In certain cases, the chemicals that employees handle are harmful and result in illnesses and injuries. Toxic chemicals can include benzene, silica, asbestos, chromium compounds, and radium, and any chemical that can cause complications to your body. You could file a toxic tort lawsuit if the exposure to any of these chemicals in the workplace caused an injury or illness.
Generally, toxic chemical injuries are classified into two categories. That is acute injuries and latent injuries. Acute injuries show up immediately after they occur, for example, chemical burns. On the other hand, latent injuries might take months or years to be evident, for instance, lung disease or cancer.
Due to their delay to show, proving the existence of latent injuries may be quite difficult compared to acute ones. However, it is not impossible to win a case. Several employees have won lawsuits they filed years after having been exposed to the harmful chemicals. Particularly, employees who contract mesothelioma or asbestosis almost always win their cases since the relationship between asbestos exposure and mesothelioma or asbestosis has been substantiated in several lawsuits.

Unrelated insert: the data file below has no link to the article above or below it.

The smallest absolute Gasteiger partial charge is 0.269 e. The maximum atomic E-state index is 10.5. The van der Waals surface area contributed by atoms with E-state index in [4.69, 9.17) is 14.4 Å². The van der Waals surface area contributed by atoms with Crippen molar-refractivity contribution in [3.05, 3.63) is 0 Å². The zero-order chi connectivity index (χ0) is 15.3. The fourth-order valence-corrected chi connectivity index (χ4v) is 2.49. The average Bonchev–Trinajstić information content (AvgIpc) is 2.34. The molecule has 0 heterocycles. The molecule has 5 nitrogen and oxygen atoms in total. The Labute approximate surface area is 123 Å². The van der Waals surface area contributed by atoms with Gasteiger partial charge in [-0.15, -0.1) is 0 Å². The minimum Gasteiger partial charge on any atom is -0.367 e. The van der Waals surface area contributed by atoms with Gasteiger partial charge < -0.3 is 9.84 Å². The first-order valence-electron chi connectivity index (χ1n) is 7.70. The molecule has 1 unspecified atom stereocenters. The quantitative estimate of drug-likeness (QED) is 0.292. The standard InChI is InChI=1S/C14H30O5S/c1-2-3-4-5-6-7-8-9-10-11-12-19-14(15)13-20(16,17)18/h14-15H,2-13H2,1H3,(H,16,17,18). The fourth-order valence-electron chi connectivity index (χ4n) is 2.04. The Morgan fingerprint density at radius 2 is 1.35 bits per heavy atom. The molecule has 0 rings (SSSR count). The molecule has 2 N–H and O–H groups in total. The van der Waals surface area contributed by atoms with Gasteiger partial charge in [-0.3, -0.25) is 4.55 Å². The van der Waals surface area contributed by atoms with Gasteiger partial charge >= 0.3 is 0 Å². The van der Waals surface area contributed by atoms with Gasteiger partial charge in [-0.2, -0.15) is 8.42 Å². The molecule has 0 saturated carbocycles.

When a toxic chemical inflicts injuries on an employee, he/she can file a lawsuit against the manufacturing company of that toxic chemical, as well as the manufacturers of any protective equipment that was ineffective when using it to handle the toxic substance.
If much time has elapsed between the exposure and the illness or injury you sustained, you will have to seek the help of an experienced Workers Compensation Attorney who may assist in sorting out the complications in your case. Even if your injury is recent, a lawyer may help you get the best possible compensation for your case.
You can also file a complaint with OSHA if the toxic substance continues to create an unsafe working environment for you or others.
If the Injury Was Caused by a Third Person
Sometimes when a worker suffers a work-related injury, it’s neither the employer’s fault nor the fault of a defective product manufacturer, but the blame lies with another party. In a case like this, the injured employee can sue the at-fault party for damages. The third-party could be a construction engineer, contractor, or subcontractor.